Russell Banks visits familiar territory with his short-story collection A Permanent Member of the Family. Despite the familiarity, there are surprises: amid the widowed, the divorced, and the abandoned, the drunks and losers, the guilt-ridden and the down-and-out, we find a MacArthur Fellow and his friends. And although most of the settings and characters feel familiar, nearly all the stories avoid taking a predictable course.
Banks paints characters with the easy skill of an Impressionist master; a few quick strokes and the character appears clearly in the reader’s mind. He is brilliant with dialog, capturing the cadence and personality of speech. And while many of his stories are bleak, even distressing, he can also capture moments of exquisite tenderness, as he does in the story “Transplant,” about an encounter between a heart recipient and his donor’s young widow.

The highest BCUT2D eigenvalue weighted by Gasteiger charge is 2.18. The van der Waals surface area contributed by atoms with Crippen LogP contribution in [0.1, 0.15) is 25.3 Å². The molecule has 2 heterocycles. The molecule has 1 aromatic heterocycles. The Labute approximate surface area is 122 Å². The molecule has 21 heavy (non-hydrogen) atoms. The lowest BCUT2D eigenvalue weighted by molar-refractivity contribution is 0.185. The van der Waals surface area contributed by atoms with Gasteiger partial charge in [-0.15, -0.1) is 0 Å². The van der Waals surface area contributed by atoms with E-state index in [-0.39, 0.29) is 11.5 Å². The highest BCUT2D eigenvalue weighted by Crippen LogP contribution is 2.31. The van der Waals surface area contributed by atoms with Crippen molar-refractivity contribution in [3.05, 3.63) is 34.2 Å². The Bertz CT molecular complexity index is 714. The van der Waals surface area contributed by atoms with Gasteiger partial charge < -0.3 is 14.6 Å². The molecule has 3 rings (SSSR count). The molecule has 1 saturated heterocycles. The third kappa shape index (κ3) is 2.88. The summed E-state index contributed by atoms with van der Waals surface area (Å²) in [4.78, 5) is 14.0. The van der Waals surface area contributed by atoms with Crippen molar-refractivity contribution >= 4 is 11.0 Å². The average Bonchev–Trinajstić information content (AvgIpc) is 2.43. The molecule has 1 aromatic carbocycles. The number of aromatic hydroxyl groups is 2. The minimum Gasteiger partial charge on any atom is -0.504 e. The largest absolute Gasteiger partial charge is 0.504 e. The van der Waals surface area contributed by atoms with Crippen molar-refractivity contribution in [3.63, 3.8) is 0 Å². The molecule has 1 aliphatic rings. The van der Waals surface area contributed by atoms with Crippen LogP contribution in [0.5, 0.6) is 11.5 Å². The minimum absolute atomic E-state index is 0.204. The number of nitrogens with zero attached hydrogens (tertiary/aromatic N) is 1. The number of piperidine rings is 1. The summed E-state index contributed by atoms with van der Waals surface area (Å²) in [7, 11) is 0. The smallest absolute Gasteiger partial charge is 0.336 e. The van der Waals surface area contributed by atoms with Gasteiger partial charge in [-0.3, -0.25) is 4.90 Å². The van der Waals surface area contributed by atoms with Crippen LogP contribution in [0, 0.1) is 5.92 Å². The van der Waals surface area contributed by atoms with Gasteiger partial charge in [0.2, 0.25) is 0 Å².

I don’t mean to suggest that Banks limits himself to writing about the troubled loners and losers who populate so many of these stories. In the library’s collection of his works you’ll find a novel about abolitionist John Brown and a book about Patten, Maine. For Banks at his most tender, read his novel The Sweet Hereafter.